We will only consider an idea submission on a non-confidential basis and assume no obligation to treat any idea submission as confidential.  There is no confidential relationship established between you and Covidien when we receive your idea for evaluation.  Only non-confidential material is to be submitted to us for evaluation.

Dial — screenshot taken 2/15/2010

In order to protect the interests of both the product inventor and The Dial Corporation and prevent any possible misunderstanding regarding unsolicited product ideas from outside of The Dial Corporation, we will only review and evaluate product ideas that are patented or have a published patent application.

Under the laws of the United States and most foreign countries, you may be able to protect your ideas by obtaining patents, trademarks and copyrights.  Further, you may be able to maintain your ideas as “trade secrets” by protecting them from non-confidential disclosure.  However, our policy does not allow the initial submission process to be a confidential review.

Non-confidential disclosure of any inventive part of  your idea to others prior to obtaining a patent may result in loss of potential patent rights in most countries of the world.  So, we strongly recommend that before you present your idea to us, you consult a patent attorney for professional advice.  The Dial Corporation will notify you if a Confidential Disclosure Agreement will be needed in further discussions or evaluations.

Fisher-Price — screenshot taken 2/15/2010

Any such submissions and any questions, comments, suggestions, or the like submitted by you to Fisher-Price via this Website, or by fax, mail or otherwise, or transmitted, posted, or uploaded by you to this Website (collectively, “Your Submissions“) will be treated as non-confidential and nonproprietary…

You grant Fish-Price a non-exclusive, royalty-free, perpetual, irrevocable, and sublicensable right and license to reproduce, distribute, publish, transmit, modify, adapt, translate, display, distribute, sell, license, publicly perform, prepare derivative works based upon, and otherwise use or exploit Your Submissions throughout the world in any and all media, and means and manners now or hereafter known or devised.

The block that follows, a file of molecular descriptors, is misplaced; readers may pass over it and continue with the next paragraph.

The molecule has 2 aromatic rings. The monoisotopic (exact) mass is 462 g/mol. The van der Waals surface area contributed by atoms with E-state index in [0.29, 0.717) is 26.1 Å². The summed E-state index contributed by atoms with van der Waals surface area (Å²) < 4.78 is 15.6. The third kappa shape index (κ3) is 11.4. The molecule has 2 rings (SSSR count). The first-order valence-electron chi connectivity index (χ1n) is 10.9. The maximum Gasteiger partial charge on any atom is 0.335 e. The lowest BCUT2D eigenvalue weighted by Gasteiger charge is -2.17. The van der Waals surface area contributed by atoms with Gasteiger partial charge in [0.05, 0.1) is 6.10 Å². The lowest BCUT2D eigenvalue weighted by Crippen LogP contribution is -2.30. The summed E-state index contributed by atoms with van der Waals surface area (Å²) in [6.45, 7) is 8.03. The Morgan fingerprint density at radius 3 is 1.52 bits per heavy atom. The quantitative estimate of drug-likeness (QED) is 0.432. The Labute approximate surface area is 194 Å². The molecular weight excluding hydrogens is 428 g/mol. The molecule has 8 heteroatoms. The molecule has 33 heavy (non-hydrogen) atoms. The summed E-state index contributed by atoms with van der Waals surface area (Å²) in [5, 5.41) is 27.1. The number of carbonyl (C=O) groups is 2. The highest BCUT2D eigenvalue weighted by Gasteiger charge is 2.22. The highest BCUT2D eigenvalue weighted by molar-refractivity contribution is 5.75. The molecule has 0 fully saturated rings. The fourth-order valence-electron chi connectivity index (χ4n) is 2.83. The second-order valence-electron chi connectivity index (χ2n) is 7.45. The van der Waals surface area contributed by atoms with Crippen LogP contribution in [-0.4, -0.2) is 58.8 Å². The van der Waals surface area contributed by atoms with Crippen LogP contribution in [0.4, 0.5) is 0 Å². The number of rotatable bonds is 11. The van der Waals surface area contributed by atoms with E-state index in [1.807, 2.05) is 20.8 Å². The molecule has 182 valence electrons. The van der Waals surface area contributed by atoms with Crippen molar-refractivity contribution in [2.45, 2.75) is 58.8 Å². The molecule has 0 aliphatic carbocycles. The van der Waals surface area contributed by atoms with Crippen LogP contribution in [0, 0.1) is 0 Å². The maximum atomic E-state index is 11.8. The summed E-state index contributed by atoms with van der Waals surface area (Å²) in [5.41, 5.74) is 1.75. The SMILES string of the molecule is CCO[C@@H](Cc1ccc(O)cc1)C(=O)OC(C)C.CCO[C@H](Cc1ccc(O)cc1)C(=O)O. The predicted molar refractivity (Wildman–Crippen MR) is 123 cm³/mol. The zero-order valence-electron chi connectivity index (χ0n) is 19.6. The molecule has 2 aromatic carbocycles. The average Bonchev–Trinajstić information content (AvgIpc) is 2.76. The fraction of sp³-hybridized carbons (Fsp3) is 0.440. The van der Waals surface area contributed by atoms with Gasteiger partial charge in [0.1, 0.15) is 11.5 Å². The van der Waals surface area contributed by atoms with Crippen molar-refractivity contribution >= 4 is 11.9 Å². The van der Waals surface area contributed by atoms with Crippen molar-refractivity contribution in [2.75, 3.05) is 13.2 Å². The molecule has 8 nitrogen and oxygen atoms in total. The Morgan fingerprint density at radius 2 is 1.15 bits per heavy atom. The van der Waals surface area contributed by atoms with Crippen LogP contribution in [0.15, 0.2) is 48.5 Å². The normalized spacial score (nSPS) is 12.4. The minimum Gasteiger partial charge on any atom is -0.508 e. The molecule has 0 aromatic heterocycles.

Ford — screenshot taken 2/15/2010

Non-confidentiality

Please do not submit confidential information.  Ford will not keep your idea confidential, as your idea will be copied and distributed to many people at Ford for evaluation.  We do not wish to make your idea public, but there are a large number of Ford specialists that will review the idea, so it may be discussed with individuals outside of the company.  If you would like to keep your materials confidential, do NOT send them to us.  WE WILL NOT REVIEW CONFIDENTIAL INFORMATION.

Fossil — screenshot taken 2/15/2010

We will also not consider ideas submitted to us under an agreement of confidentiality.  Although submitters often request that we review their information on a confidential basis, Fossil is not prepared to assume the business risks and administrative burdens associated with confidentiality agreements in most cases.  For this reason, we will only consider information submitted on a non-confidential basis.

General Mills — screenshot taken 1/28/2010

We can accept a variety of non-confidential forms of information…

In order to review and respond to submission in a timely manner and to meet legal requirements of handling confidential information, we cannot accept confidential information at this initial phase in the process.  If, after our preliminary review, we are interested in pursuing your technology further, we will sometimes ask that you sign a confidentiality agreement to allow for further exchange of information.

General Motors — screenshot taken 2/15/2010

Please not that receipt of your submission creates no obligation on the part of GM in any way and GM does not consider it confidential.  Your submission is being delivered voluntarily and without restriction and we conclude that GM is free to use the information provided.

Halosleep — screenshot taken 2/15/2010

After six (6) months, DISCLOSING PARTY’S rights with respect to all information disclosed and submitted shall be limited to those rights, which DISCLOSING PARTY obtained or may obtain under the Patent Laws of the United States or any foreign country.

After six (6) months, HALO has no further duty to keep such information in confidence, and HALO is free to make whatever use of the information it wishes so long as it does not violate DISCLOSING PARTY’S patent rights.

Hollister — screenshot taken 2/15/2010

I am voluntarily submitting non-confidential information pertaining to an idea, invention or product I would like to have you consider.

I understand that Hollister Incorporated may be working on the ideas which I am submitting or may already know of such ideas for other sources.  Therefore, I agree to the following terms:

1. Disclosure of ideas or inventions to Hollister does not establish a confidential relationship between the submitter and Hollister.

2. Submission of any idea or invention for examination and consideration by Hollister is understood to impose no obligation, either expresed or implied, on Holllister.